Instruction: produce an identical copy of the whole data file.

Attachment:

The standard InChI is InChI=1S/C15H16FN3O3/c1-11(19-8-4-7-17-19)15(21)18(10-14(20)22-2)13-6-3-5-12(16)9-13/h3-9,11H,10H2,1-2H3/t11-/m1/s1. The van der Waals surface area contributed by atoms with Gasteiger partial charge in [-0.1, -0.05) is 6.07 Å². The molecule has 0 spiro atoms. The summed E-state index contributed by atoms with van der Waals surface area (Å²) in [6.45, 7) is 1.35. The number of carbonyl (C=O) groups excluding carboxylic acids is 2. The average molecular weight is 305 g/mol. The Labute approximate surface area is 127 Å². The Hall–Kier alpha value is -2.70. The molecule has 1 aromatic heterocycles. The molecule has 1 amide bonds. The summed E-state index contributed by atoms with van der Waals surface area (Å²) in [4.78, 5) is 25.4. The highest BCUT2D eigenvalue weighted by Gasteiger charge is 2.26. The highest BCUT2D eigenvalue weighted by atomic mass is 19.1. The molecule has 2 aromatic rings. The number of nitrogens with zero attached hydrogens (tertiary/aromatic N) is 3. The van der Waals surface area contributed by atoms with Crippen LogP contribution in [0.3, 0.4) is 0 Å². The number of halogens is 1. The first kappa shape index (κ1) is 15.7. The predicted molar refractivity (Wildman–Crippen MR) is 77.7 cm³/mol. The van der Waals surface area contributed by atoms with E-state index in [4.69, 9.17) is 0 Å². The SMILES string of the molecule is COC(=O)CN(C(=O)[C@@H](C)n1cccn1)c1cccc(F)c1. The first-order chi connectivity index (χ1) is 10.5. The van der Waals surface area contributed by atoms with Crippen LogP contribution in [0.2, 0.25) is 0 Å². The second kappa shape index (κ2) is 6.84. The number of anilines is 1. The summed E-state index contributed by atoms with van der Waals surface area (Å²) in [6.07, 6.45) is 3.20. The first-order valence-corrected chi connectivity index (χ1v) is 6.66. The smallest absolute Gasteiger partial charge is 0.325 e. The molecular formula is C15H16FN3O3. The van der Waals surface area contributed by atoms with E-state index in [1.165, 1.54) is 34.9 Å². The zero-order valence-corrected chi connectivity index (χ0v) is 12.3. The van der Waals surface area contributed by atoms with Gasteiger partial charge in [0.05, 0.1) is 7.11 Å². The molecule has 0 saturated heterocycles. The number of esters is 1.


The standard InChI is InChI=1S/C15H16FN3O3/c1-11(19-8-4-7-17-19)15(21)18(10-14(20)22-2)13-6-3-5-12(16)9-13/h3-9,11H,10H2,1-2H3/t11-/m1/s1. The van der Waals surface area contributed by atoms with Gasteiger partial charge in [-0.1, -0.05) is 6.07 Å². The molecule has 0 spiro atoms. The summed E-state index contributed by atoms with van der Waals surface area (Å²) in [6.45, 7) is 1.35. The number of carbonyl (C=O) groups excluding carboxylic acids is 2. The average molecular weight is 305 g/mol. The Labute approximate surface area is 127 Å². The Hall–Kier alpha value is -2.70. The molecule has 1 aromatic heterocycles. The molecule has 1 amide bonds. The summed E-state index contributed by atoms with van der Waals surface area (Å²) in [4.78, 5) is 25.4. The highest BCUT2D eigenvalue weighted by Gasteiger charge is 2.26. The highest BCUT2D eigenvalue weighted by atomic mass is 19.1. The molecule has 2 aromatic rings. The number of nitrogens with zero attached hydrogens (tertiary/aromatic N) is 3. The van der Waals surface area contributed by atoms with Crippen LogP contribution in [0.3, 0.4) is 0 Å². The number of halogens is 1. The first kappa shape index (κ1) is 15.7. The predicted molar refractivity (Wildman–Crippen MR) is 77.7 cm³/mol. The van der Waals surface area contributed by atoms with E-state index in [4.69, 9.17) is 0 Å². The SMILES string of the molecule is COC(=O)CN(C(=O)[C@@H](C)n1cccn1)c1cccc(F)c1. The first-order chi connectivity index (χ1) is 10.5. The van der Waals surface area contributed by atoms with Crippen LogP contribution in [0.2, 0.25) is 0 Å². The second kappa shape index (κ2) is 6.84. The number of anilines is 1. The summed E-state index contributed by atoms with van der Waals surface area (Å²) in [6.07, 6.45) is 3.20. The first-order valence-corrected chi connectivity index (χ1v) is 6.66. The smallest absolute Gasteiger partial charge is 0.325 e. The molecular formula is C15H16FN3O3. The van der Waals surface area contributed by atoms with E-state index in [1.165, 1.54) is 34.9 Å². The zero-order valence-corrected chi connectivity index (χ0v) is 12.3. The van der Waals surface area contributed by atoms with Gasteiger partial charge in [0.05, 0.1) is 7.11 Å². The molecule has 0 saturated heterocycles. The number of esters is 1.